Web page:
Journal of Agriculture, Forestry and the Social Sciences

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Mineral Composition Of Selected Tree Species Used For Chewing Stick In Southwestern Nigeria

FB Yakubu, J Akoun, ES Anamayi, OP Duyilemi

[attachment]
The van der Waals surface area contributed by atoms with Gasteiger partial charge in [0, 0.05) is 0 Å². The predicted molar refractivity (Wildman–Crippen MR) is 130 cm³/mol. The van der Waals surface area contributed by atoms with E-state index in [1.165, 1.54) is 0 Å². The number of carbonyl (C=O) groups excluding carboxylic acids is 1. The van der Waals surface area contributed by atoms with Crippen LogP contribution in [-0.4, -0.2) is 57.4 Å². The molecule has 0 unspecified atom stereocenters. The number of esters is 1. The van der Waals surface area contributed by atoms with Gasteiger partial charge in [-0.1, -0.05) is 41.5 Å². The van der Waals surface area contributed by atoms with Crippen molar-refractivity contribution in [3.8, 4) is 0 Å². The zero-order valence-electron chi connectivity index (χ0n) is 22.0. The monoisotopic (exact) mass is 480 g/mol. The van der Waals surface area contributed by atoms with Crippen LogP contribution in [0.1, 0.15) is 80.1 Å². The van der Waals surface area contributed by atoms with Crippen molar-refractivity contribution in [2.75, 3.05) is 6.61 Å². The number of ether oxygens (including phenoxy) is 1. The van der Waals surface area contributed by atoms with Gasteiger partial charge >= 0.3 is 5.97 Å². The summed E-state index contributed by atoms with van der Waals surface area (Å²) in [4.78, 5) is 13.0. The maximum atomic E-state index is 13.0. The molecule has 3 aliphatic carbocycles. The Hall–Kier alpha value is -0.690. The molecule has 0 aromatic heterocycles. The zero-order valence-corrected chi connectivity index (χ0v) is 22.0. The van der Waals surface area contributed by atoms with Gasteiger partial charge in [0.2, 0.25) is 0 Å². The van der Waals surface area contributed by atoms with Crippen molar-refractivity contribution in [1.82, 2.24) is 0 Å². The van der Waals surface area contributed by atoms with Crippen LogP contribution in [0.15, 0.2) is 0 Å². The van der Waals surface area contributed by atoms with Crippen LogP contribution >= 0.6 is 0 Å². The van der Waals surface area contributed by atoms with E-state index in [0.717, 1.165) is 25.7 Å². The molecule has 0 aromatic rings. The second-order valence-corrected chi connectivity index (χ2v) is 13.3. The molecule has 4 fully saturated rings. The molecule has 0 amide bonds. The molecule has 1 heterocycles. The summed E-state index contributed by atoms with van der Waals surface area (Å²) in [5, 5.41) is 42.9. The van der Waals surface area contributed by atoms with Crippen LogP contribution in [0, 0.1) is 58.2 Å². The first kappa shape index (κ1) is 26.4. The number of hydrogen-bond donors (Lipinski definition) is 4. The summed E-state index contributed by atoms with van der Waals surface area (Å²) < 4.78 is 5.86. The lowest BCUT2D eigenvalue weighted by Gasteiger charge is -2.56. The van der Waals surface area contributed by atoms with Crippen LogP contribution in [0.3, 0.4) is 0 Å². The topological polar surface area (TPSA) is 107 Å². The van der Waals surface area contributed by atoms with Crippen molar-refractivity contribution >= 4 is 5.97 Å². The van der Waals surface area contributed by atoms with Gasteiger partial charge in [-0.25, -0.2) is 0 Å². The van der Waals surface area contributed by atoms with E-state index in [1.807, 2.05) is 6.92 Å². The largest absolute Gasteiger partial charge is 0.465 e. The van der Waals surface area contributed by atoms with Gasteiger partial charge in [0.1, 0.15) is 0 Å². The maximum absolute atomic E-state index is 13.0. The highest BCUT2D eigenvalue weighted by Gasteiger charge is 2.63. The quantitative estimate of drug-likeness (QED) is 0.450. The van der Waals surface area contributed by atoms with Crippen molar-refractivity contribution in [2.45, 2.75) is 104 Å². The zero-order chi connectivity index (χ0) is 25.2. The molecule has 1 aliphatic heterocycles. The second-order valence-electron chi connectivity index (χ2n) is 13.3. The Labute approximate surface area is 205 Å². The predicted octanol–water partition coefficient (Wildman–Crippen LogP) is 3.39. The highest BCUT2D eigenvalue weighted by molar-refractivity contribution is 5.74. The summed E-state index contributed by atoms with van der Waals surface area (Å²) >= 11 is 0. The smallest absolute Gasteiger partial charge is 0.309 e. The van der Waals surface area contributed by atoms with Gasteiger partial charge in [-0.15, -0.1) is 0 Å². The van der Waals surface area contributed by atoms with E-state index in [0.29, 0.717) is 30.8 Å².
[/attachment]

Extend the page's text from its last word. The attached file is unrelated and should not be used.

The mineral analysis of some trees commonly used as chewing sticks in the Southern part of Nigeria were analyzed to determine their chemical contents and their suitability for human consumption. The species are Prosopis africanai (Yoruba: Orin-ayan), Massularia accuminata (Yoruba: Pako-Ijebu) Anogeissus leiocapa (Yoruba: Orin-ayin) Terminalia glaucescens (Yoruba: Idi) and Zanthoxylum zanthoxyloides (Yoruba: Orin-ata). The mineral analysis revealed that the percentage composition of Sodium ion, Potassium ion, Calcium ion, and Zinc ion, in Massularia accumiinata (Pako-Ijebu) is higher than the others. Hence, it is most commonly used in the society. It was also found that chewing sticks contain little or no amount of lead, which is a heavy metal that causes lead-poisoning. The little amount (about 0.001 pmm) found in Terminalia glaucescens (Orin Idi) is very minute and does not have any serious consequences in the user’s body. There should be conservation of these resources, which is one of the major sources of income to the rural populace.

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